Book of Esther - Wikipedia
in the dating of the composition of the Book of Ester," VT 50 (20 pp. , and to of the Babylonian design tions; months are generally assigned a Hebrew ordinal (though tra Also available online - ko-en.info Vetus Testamentum LIII, 3. Read the Bible Online · Reading Plans · Frequently Asked Questions · Resources The earliest date for the book would be shortly after the events narrated, i.e., c. Internal evidence also suggests that the festival of Purim had been observed for the absence of Greek words and the style of the author's Hebrew dialect. The Book of Esther, also known in Hebrew as "the Scroll" (Megillah), is a book in the third . A royal decree is issued throughout the kingdom to slay all Jews on that date. .. Online Bible at ko-en.info · The Book of Esther Full text, KJV, ( also available at Arabic); Esther in the NAB · Esther NRSV translation with photos of.
During the feast, she asks them to attend a further feast the next evening. Meanwhile, Haman is again offended by Mordecai and, at his wife's suggestion, has a gallows built to hang him. That night, Ahasuerus cannot sleep, and orders the court records be read to him.
He is reminded that Mordecai interceded in the previous plot against his life, and discovers that Mordecai never received any recognition. Just then, Haman appears to request the King's permission to hang Mordecai, but before he can make this request, Ahasuerus asks Haman what should be done for the man that the King wishes to honor. Assuming that the King is referring to Haman himself, Haman suggests that the man be dressed in the King's royal robes and led around on the King's royal horse, while a herald calls: To his surprise and horror, the King instructs Haman to do so to Mordecai.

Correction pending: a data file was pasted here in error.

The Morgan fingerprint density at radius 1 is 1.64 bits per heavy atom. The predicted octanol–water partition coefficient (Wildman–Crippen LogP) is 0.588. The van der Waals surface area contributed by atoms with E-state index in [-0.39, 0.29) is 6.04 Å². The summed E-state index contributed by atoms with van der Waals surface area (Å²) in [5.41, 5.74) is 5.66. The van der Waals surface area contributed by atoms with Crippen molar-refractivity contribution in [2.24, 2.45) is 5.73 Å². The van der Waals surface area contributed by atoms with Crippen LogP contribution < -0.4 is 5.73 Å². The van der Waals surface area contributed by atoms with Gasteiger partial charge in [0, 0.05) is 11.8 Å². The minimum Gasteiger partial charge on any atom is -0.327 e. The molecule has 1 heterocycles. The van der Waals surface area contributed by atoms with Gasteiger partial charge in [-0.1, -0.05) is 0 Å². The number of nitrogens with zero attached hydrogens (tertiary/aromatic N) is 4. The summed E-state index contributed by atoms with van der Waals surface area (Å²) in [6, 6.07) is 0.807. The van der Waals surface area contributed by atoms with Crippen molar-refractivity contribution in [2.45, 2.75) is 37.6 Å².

Immediately after, Ahasuerus and Haman attend Esther's second banquet. The King promises to grant her any request, and she reveals that she is Jewish and that Haman is planning to exterminate her people, including her. Overcome by rage, Ahasuerus leaves the room; meanwhile Haman stays behind and begs Esther for his life, falling upon her in desperation. The King returns in at this very moment and thinks Haman is assaulting the queen; this makes him angrier and he orders Haman hanged on the very gallows that Haman had prepared for Mordecai.
Unable to annul a formal royal decree, the King instead adds to it, permitting the Jews to join together and destroy any and all of those seeking to oppress them. On 13 Adar, Haman's ten sons and other men are killed in Shushan. Upon hearing of this Esther requests it be repeated the next day, whereupon more men are killed. Over 75, people are slaughtered by the Jews, who are careful to take no plunder.
Mordecai and Esther send letters throughout the provinces instituting an annual commemoration of the Jewish people's redemption, in a holiday called Purim lots. Ahasuerus remains very powerful and continues his reign, with Mordecai assuming a prominent position in his court.
According to the Talmud, it was a redaction by the Great Assembly of an original text by Mordecai. It is dated around the late 2nd to early 1st century BC. A Latin version of Esther was produced by Jerome for the Vulgate.